For Olympic host cities, this kind of major investment is not unusual. But after the world’s TV sets tune out, some of these cities do not have the infrastructure for upkeep of the venues. In the case of Sarajevo, Bosnia, some Olympic sites were torn apart by war.
Sarajevo hosted the 1984 Winter Olympics, but a decade later, terrible conflict ravaged much of the city and killed thousands of civilians.
Today, many of the former venues lie in ruin.
On February 8, 1984, athletes from 49 nations flocked to Sarajevo for the Winter Olympics. The opening ceremony featured an impressive set-up.
It was the first communist state to hold a winter games.
But from 1992 to 1995, amidst the breakup of the former Yugoslavia, the majority of Olympic venues were abandoned.
In the hills above the Bosnian capital, the Bobsleigh and Luge track was used as a Bosnian-Serb artillery stronghold during the Siege of Sarajevo.
Weeds have grown over much of the track …
… which is covered in graffiti, too.
On Mount Igman, 16 miles outside Sarajevo, the city’s ski jumping venue was used as an artillery position.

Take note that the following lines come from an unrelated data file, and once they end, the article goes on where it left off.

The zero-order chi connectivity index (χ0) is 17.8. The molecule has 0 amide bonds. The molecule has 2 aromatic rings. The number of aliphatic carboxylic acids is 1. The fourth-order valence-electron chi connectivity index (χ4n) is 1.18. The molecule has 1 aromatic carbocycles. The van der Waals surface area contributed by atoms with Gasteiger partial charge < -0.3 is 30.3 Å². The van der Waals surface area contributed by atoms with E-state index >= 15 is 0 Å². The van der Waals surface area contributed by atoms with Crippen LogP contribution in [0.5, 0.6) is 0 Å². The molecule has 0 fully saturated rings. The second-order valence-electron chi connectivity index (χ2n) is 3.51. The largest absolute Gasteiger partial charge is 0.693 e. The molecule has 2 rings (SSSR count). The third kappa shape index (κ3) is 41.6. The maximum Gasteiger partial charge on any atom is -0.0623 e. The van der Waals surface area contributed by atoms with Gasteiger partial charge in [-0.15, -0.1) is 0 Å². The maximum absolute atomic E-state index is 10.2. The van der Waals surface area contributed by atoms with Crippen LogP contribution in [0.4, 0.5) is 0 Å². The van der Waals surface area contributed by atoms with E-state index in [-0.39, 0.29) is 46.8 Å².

Bullet holes and cracks riddle the ski jumps.
A billboard blocks the end of one jump.
A crumbling medals podium still stands on the venue’s ground level.
Ski jump judges once sat here.
Meanwhile, moss covers the Olympics’ former steps for spectators.
The abandoned speed skating venue is in the center of Sarajevo.
Faded images of Vucko, the official Olympics mascot, are plastered on the site.
The Olympic snowflake logo also survives on a wall of the Koševo stadium.
Many of the Olympic venues remain as a reminder of the Siege of Sarajevo, which resulted in over 13,000 deaths.
Source:The United Nations
However, not all were left to rot. Mount Jahorina, a renovated site of the women’s Alpine skiing events, is now used by tourists and locals alike.
A 1992 shelling, bombing, and fire destroyed Zetra Hall, where Britain’s ice dancing pair Jayne Torvill and Christopher Dean received a row of perfect 6s for their routine. The venue was rebuilt in 1999 after the International Olympic Committee donated $US11.5 million.
From 2000 to 2006, local officials overhauled the larger Skenderija Hall as well. Today, it attracts around 500,000 visitors each year.
Sarajevo residents take pride in the 1984 Olympics. Every year, they celebrate the anniversary of the games at the Koševo stadium.
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